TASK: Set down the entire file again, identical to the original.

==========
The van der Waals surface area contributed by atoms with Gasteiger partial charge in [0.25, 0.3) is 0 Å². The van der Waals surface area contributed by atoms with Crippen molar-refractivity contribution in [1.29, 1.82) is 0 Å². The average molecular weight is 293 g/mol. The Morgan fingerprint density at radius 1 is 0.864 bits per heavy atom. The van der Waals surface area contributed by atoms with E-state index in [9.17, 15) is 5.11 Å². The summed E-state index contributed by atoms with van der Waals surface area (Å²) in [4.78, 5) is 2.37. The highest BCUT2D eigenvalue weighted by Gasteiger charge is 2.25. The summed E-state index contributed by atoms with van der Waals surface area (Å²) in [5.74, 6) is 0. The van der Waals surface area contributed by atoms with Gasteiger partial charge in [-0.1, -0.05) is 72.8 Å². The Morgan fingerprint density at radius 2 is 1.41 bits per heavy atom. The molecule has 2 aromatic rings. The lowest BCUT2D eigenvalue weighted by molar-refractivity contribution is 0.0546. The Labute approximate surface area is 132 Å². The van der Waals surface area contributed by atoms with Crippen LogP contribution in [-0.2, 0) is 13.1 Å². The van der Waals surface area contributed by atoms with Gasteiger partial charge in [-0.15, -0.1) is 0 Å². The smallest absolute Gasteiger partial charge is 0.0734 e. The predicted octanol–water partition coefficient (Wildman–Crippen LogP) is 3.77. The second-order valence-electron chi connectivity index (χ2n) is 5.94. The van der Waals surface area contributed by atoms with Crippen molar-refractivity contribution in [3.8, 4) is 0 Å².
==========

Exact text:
The van der Waals surface area contributed by atoms with Gasteiger partial charge in [0.25, 0.3) is 0 Å². The van der Waals surface area contributed by atoms with Crippen molar-refractivity contribution in [1.29, 1.82) is 0 Å². The average molecular weight is 293 g/mol. The Morgan fingerprint density at radius 1 is 0.864 bits per heavy atom. The van der Waals surface area contributed by atoms with E-state index in [9.17, 15) is 5.11 Å². The summed E-state index contributed by atoms with van der Waals surface area (Å²) in [4.78, 5) is 2.37. The highest BCUT2D eigenvalue weighted by Gasteiger charge is 2.25. The summed E-state index contributed by atoms with van der Waals surface area (Å²) in [5.74, 6) is 0. The van der Waals surface area contributed by atoms with Gasteiger partial charge in [-0.1, -0.05) is 72.8 Å². The Morgan fingerprint density at radius 2 is 1.41 bits per heavy atom. The molecule has 2 aromatic rings. The lowest BCUT2D eigenvalue weighted by molar-refractivity contribution is 0.0546. The Labute approximate surface area is 132 Å². The van der Waals surface area contributed by atoms with Crippen LogP contribution in [-0.2, 0) is 13.1 Å². The van der Waals surface area contributed by atoms with Gasteiger partial charge in [-0.15, -0.1) is 0 Å². The smallest absolute Gasteiger partial charge is 0.0734 e. The predicted octanol–water partition coefficient (Wildman–Crippen LogP) is 3.77. The second-order valence-electron chi connectivity index (χ2n) is 5.94. The van der Waals surface area contributed by atoms with Crippen molar-refractivity contribution in [3.8, 4) is 0 Å².